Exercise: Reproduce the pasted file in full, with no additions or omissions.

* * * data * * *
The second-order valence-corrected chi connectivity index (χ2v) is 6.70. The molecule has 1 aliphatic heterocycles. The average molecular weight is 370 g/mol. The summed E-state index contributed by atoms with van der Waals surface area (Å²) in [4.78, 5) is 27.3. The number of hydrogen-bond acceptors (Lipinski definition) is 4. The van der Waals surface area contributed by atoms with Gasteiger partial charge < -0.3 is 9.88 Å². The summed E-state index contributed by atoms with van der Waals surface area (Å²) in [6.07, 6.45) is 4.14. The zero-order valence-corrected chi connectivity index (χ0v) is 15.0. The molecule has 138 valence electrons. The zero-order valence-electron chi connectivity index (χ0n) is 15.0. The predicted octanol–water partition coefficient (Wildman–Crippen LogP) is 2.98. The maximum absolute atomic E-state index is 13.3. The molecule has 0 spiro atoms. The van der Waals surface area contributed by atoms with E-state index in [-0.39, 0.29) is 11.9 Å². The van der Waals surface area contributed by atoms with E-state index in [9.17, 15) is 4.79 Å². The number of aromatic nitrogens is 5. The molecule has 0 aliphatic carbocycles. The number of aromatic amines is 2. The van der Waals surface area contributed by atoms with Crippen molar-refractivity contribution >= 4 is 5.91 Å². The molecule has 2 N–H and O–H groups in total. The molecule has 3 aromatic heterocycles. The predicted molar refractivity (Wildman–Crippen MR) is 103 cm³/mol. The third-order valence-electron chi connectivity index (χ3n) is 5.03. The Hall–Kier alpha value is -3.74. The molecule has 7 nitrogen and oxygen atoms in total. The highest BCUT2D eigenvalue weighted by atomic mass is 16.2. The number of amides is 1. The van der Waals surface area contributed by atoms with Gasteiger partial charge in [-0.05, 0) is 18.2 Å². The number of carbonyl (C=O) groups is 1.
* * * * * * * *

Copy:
The second-order valence-corrected chi connectivity index (χ2v) is 6.70. The molecule has 1 aliphatic heterocycles. The average molecular weight is 370 g/mol. The summed E-state index contributed by atoms with van der Waals surface area (Å²) in [4.78, 5) is 27.3. The number of hydrogen-bond acceptors (Lipinski definition) is 4. The van der Waals surface area contributed by atoms with Gasteiger partial charge < -0.3 is 9.88 Å². The summed E-state index contributed by atoms with van der Waals surface area (Å²) in [6.07, 6.45) is 4.14. The zero-order valence-corrected chi connectivity index (χ0v) is 15.0. The molecule has 138 valence electrons. The zero-order valence-electron chi connectivity index (χ0n) is 15.0. The predicted octanol–water partition coefficient (Wildman–Crippen LogP) is 2.98. The maximum absolute atomic E-state index is 13.3. The molecule has 0 spiro atoms. The van der Waals surface area contributed by atoms with E-state index in [-0.39, 0.29) is 11.9 Å². The van der Waals surface area contributed by atoms with E-state index in [9.17, 15) is 4.79 Å². The number of aromatic nitrogens is 5. The molecule has 0 aliphatic carbocycles. The number of aromatic amines is 2. The van der Waals surface area contributed by atoms with Crippen molar-refractivity contribution >= 4 is 5.91 Å². The molecule has 2 N–H and O–H groups in total. The molecule has 3 aromatic heterocycles. The predicted molar refractivity (Wildman–Crippen MR) is 103 cm³/mol. The third-order valence-electron chi connectivity index (χ3n) is 5.03. The Hall–Kier alpha value is -3.74. The molecule has 7 nitrogen and oxygen atoms in total. The highest BCUT2D eigenvalue weighted by atomic mass is 16.2. The number of amides is 1. The van der Waals surface area contributed by atoms with Gasteiger partial charge in [-0.05, 0) is 18.2 Å². The number of carbonyl (C=O) groups is 1.